1up's Shane Bettenhausen gave Ninja Gaiden: Dragon Sword for the Nintendo DS a favorable score because of of the game's tight controls, sharp visuals, and distinguished unique feel unique to the handheld machine. This DS game received an 83.1% average score on gamerankings.com while its "older brother" console counterpart, Ninja Gaiden: Black/Sigma, received a 94.0% score.
Comparing the two games was inevitable. Some have created expectations that are different and often times lower for handheld games These gamers believe that handheld games are inherently less deep and complex with shorter overall gameplay experiences, which are better suited for playing in small bursts. I don't believe any of these conditions are inherent to handheld games. The principles of game design can be applied to any game. The better we understand these principles, the more it becomes obvious that games are games no matter what system they're on.
Itagaki and the developers at Tecmo/Team Ninja set Ninja Gaiden: Dragon Sword up nicely to be compared to Sigma because the majority of animations, enemies, bosses, and locations are the same between the two games. Having beaten Ninja Gaiden: Sigma, jumping into Dragon Sword was like picking up right where I left off. As you can see, the two games appear to be nearly identical.
The bottom line: Ninja Gaiden Sigma is better for its combat and presentation, while Dragon Sword is the cleaner game due to the dual screen support and touch screen controls.
- Sigma has a strong sense of space in regard to enemy and player positioning within the fighting environment. The hitboxes for attacks are discernible making near hits and dodges accurate and exciting. The environments have vertical height and solid boundaries that allow Ryu Hayabusa (the player) to throw enemies into walls, wall kick, and run along extending the variety to every battle.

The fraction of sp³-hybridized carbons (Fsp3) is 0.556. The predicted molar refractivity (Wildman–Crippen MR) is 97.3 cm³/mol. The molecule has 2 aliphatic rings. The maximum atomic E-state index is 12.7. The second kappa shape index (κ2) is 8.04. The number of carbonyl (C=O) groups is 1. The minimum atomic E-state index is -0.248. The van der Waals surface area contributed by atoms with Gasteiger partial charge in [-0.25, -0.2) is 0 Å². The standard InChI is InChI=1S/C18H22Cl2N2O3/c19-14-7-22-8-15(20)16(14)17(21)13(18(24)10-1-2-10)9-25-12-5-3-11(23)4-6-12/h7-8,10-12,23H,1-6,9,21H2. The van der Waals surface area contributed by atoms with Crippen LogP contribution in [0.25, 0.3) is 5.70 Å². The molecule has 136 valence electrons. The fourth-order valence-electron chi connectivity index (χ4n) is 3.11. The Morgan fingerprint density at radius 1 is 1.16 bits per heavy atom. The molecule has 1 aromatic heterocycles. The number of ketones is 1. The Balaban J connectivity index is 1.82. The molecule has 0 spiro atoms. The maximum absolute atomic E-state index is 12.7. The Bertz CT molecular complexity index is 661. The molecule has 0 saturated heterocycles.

- Dragon Sword's battles are cramped because everything has to fit on the touch screen. While a small screen isn't an issue in itself, the developers decided to display the game at a particular zoom level that shows off the animation in the game. This means the more detail you see in the character and enemy models, the less room there is on the screen for anything else. The player to enemy interaction through the creation and then violation of personal space is significantly lessened in Dragon Sword. In this game, attacking and moving are more closely integrated together blending spacing, attacking, and defending into a single often blurry action. Also, because the backgrounds are 2D, interpreting them as 3D space and then maneuvering around them using a 2D input can be quite difficult. This is why Dragon sword features so little "vertical geometry."
MOVES AND MECHANICS